In mid-November 1989, Paz Zamora responded to his country's first crisis, a strike by the 80,000 state teachers who were supported by the COB, by the usual method of imposing a state of siege (which banned strikes, public meetings, and demonstrations for ninety-days), arresting more than 850 union members, and banishing some 150 of them to internal exile. The teachers were demanding a special wage bonus of US$100 to supplement their meager monthly wage of about US$45. He brought the troublesome strike to an end the following spring, however, by offering them a 17 percent pay increase and paying them an already negotiated annual bonus.
Growing national security, social, and economic threats from cocaine trafficking and addiction also confronted the Paz Zamora government. About one-third of the work force of 1.6 million in 1989 was engaged in an underground subsistence economy based mainly on coca cultivation and contraband and estimated to be larger than the formal economy. The coca/cocaine industry posed a dilemma for Bolivia, the world's second largest source of cocaine, because of the trade-off between its economic benefits and its political, social, and cultural costs. On the one hand, exports of unrefined coca paste and cocaine generated an annual income of US$1.5 billion, of which some US$600 million remained within the country in 1989. The cocaine industry had become Bolivia's biggest employer, employing some 500,000 people in the production of coca and the transportation, sale, and manufacture of cocaine, according to Cochabamba's Institute of Social and Economic Studies. The majority of the dismissed Comibol workers entered the coca trade, many of them joining the Chapare region's approximately 200,000 workers and peasants involved in cutting and burning the rain forest and in growing coca bushes, whose leaves were processed into coca paste and cocaine.
On the other hand, the cocaine industry enabled cocaine traffickers--nationals and foreigners alike--to threaten the national sovereignty and institutions with occasional acts of terrorism and increases in corruption at all levels of public institutions. Other by-products of the cocaine business included increased coca-paste addiction among Bolivia's skyrocketing numbers of abandoned children, decreased production of relatively unprofitable traditional food crops, and a widening income disparity between the wealthy minority and the poor, who constituted the overwhelming majority. Moreover, Bolivia, known for centuries for its minerals--first silver and then tin--had become synonymous with cocaine.
In the late 1980s, Bolivia's coca/cocaine industry dominated relations with the United States, the principal cocaine-consuming country. One of the most difficult challenges facing Paz Zamora was complying with a controversial coca eradication law in order to continue to qualify for United States economic aid. Although Bolivia was attempting, with United States support, to implement a program combining cocaine interdiction and coca eradication and substitution, its efforts were hampered by strong resistance from the increasingly militant and politically powerful peasant unions of coca growers, inadequate enforcement, constant expansion of coca fields, and corruption. Coca production actually increased by more than 20 percent in 1988, according to the United States Department of State.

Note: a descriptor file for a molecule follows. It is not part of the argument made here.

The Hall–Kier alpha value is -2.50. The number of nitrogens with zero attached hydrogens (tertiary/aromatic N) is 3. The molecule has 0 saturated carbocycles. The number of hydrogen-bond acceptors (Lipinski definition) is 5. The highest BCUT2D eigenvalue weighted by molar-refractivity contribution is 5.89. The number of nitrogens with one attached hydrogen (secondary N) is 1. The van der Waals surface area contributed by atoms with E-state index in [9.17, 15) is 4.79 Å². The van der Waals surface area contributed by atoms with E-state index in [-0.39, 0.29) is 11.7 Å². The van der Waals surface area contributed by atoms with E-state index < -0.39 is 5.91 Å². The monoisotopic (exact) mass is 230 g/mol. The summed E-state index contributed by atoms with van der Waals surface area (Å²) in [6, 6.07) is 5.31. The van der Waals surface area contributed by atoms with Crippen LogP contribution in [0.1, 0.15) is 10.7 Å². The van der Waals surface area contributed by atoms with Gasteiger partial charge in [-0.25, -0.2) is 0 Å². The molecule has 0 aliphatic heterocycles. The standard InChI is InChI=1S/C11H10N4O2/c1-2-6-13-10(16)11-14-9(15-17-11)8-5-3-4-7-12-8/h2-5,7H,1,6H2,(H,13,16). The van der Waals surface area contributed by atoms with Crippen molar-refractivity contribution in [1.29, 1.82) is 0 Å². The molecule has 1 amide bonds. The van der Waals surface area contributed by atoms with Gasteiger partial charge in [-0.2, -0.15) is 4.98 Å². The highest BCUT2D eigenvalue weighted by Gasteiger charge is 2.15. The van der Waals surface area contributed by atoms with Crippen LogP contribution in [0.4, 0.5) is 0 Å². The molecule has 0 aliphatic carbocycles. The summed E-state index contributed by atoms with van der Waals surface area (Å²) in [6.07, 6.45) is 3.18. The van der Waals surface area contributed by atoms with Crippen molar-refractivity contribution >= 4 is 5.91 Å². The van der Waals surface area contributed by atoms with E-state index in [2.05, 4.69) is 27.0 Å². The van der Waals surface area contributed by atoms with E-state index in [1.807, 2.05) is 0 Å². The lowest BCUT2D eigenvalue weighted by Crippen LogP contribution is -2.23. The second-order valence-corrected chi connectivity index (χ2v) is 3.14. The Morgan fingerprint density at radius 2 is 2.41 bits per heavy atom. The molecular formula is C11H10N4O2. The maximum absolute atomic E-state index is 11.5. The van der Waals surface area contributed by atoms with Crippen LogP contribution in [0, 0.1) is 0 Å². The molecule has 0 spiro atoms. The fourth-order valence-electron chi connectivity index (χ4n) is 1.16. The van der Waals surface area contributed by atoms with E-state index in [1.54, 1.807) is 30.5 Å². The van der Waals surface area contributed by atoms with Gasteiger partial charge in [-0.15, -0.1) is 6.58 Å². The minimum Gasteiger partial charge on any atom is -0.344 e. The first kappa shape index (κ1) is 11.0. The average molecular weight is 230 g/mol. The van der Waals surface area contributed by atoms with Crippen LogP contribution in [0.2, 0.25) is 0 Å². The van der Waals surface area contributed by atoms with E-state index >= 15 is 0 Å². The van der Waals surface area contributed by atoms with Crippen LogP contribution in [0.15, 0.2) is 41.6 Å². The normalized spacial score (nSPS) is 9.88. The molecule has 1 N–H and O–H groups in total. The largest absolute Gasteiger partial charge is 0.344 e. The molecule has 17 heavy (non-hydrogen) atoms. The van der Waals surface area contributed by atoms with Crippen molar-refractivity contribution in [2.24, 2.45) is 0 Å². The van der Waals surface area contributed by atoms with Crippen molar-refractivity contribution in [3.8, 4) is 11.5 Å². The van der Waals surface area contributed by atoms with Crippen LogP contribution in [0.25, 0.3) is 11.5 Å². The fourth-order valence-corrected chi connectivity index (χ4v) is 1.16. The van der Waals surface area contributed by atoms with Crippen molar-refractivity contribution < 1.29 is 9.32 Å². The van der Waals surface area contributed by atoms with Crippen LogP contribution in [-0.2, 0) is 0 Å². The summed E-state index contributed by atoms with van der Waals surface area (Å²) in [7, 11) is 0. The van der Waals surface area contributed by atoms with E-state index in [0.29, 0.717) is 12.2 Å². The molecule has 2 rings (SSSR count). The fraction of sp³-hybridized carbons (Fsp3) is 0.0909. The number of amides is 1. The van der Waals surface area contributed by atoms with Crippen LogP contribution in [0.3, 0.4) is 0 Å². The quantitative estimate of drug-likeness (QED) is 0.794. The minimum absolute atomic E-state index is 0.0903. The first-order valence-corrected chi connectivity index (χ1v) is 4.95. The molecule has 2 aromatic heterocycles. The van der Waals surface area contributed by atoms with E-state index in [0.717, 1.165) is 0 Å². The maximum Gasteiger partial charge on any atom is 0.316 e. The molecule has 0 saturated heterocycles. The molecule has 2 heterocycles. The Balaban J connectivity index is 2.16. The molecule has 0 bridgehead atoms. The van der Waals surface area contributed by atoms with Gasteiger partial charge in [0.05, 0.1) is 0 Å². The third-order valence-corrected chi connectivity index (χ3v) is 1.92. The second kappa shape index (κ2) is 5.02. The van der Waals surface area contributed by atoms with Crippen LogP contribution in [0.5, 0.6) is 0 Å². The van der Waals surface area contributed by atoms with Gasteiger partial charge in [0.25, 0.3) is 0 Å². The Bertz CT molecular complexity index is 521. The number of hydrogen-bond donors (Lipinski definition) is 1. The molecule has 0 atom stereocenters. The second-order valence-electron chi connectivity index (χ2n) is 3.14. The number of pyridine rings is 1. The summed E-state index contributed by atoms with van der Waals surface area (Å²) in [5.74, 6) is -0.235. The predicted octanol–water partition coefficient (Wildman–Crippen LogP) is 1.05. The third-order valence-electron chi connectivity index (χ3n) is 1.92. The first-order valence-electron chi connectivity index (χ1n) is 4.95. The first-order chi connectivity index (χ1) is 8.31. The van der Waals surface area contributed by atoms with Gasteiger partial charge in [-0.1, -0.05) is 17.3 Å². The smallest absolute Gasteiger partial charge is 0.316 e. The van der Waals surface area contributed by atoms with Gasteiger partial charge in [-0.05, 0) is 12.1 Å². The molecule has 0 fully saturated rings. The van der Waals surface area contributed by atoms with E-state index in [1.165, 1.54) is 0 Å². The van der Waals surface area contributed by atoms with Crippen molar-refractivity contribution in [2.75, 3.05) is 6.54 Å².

Bolivia ruled out other more drastic eradication methods, such as repression of the coca farmers or herbicidal spraying of coca fields. A more effective approach than using coercive methods against the coca-growing small farmers, in the view of social scientist Kevin Healy, would be, in addition to reducing world demand for cocaine, to provide agricultural price supports for the otherwise unprofitable substitute crops, such as bananas, coffee, and cocoa.
In March 1990, the United States Department of State reported that progress in antinarcotics operations in 1989 was uneven and that coca eradication in Bolivia again had failed to keep pace with new production. It found, however, that the situation had begun to improve during the last quarter of the year as a result of the Paz Zamora government's cooperation with the United States in preparing for the Andean Summit in mid-February 1990, its stepped up coca-eradication efforts, and its decision to allow the United States to extradite notorious cocaine trafficker Luis Arce Gómez.
During the first five months of 1990, moreover, the Paz Zamora government appeared to have stemmed the annual trend of expanding production. With coca production no longer profitable for many small farmers in the Chapare because of a drastic drop in the price of coca paste, the farmers reportedly had eradicated more than 3,200 hectares of the region's estimated 54,000 hectares of coca plants, more than in all of 1989. Chapare coca farmers were beginning to substitute alternative crops, such as fruit and spices. Coca's precipitous, albeit temporary, fall from bonanza- to-bust status in Bolivia was attributed largely to a combination of Colombia's crackdown on major drug traffickers and the Paz Zamora government's vigorous enforcement of its policy to destroy coca-paste laboratories and crack down on wholesale buyers of coca paste.